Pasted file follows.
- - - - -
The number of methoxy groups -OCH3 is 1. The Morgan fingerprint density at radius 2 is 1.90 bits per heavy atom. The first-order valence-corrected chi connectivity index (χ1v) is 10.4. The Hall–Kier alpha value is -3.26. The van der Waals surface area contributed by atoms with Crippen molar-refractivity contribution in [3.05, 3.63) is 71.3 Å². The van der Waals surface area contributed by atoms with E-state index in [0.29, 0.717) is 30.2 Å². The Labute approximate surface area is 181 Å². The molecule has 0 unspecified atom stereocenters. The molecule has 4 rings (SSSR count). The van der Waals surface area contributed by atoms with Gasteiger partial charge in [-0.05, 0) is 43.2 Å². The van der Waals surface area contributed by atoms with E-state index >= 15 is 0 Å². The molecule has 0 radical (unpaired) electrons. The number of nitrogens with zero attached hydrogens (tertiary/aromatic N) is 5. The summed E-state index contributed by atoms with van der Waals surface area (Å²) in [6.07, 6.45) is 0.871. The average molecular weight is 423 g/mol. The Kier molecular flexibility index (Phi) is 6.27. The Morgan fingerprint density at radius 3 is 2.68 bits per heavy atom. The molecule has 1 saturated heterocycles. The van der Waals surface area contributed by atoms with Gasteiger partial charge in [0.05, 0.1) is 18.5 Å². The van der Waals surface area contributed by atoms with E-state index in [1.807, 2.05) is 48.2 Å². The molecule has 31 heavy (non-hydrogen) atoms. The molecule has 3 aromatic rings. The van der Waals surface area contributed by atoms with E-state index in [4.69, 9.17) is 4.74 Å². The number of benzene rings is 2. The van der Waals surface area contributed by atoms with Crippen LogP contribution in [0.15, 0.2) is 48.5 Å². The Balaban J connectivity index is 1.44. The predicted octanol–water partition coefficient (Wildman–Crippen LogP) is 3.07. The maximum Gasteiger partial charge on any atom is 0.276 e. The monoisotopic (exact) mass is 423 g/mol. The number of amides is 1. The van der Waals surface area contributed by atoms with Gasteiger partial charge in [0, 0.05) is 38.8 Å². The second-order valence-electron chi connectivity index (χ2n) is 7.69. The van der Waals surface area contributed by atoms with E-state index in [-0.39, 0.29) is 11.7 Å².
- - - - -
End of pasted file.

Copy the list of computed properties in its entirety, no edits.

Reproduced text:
The number of methoxy groups -OCH3 is 1. The Morgan fingerprint density at radius 2 is 1.90 bits per heavy atom. The first-order valence-corrected chi connectivity index (χ1v) is 10.4. The Hall–Kier alpha value is -3.26. The van der Waals surface area contributed by atoms with Crippen molar-refractivity contribution in [3.05, 3.63) is 71.3 Å². The van der Waals surface area contributed by atoms with E-state index in [0.29, 0.717) is 30.2 Å². The Labute approximate surface area is 181 Å². The molecule has 0 unspecified atom stereocenters. The molecule has 4 rings (SSSR count). The van der Waals surface area contributed by atoms with Gasteiger partial charge in [-0.05, 0) is 43.2 Å². The van der Waals surface area contributed by atoms with E-state index >= 15 is 0 Å². The molecule has 0 radical (unpaired) electrons. The number of nitrogens with zero attached hydrogens (tertiary/aromatic N) is 5. The summed E-state index contributed by atoms with van der Waals surface area (Å²) in [6.07, 6.45) is 0.871. The average molecular weight is 423 g/mol. The Kier molecular flexibility index (Phi) is 6.27. The Morgan fingerprint density at radius 3 is 2.68 bits per heavy atom. The molecule has 1 saturated heterocycles. The van der Waals surface area contributed by atoms with Gasteiger partial charge in [0.05, 0.1) is 18.5 Å². The van der Waals surface area contributed by atoms with E-state index in [1.807, 2.05) is 48.2 Å². The molecule has 31 heavy (non-hydrogen) atoms. The molecule has 3 aromatic rings. The van der Waals surface area contributed by atoms with E-state index in [4.69, 9.17) is 4.74 Å². The number of benzene rings is 2. The van der Waals surface area contributed by atoms with Crippen LogP contribution in [0.15, 0.2) is 48.5 Å². The Balaban J connectivity index is 1.44. The predicted octanol–water partition coefficient (Wildman–Crippen LogP) is 3.07. The maximum Gasteiger partial charge on any atom is 0.276 e. The monoisotopic (exact) mass is 423 g/mol. The number of amides is 1. The van der Waals surface area contributed by atoms with Gasteiger partial charge in [0, 0.05) is 38.8 Å². The second-order valence-electron chi connectivity index (χ2n) is 7.69. The van der Waals surface area contributed by atoms with E-state index in [-0.39, 0.29) is 11.7 Å².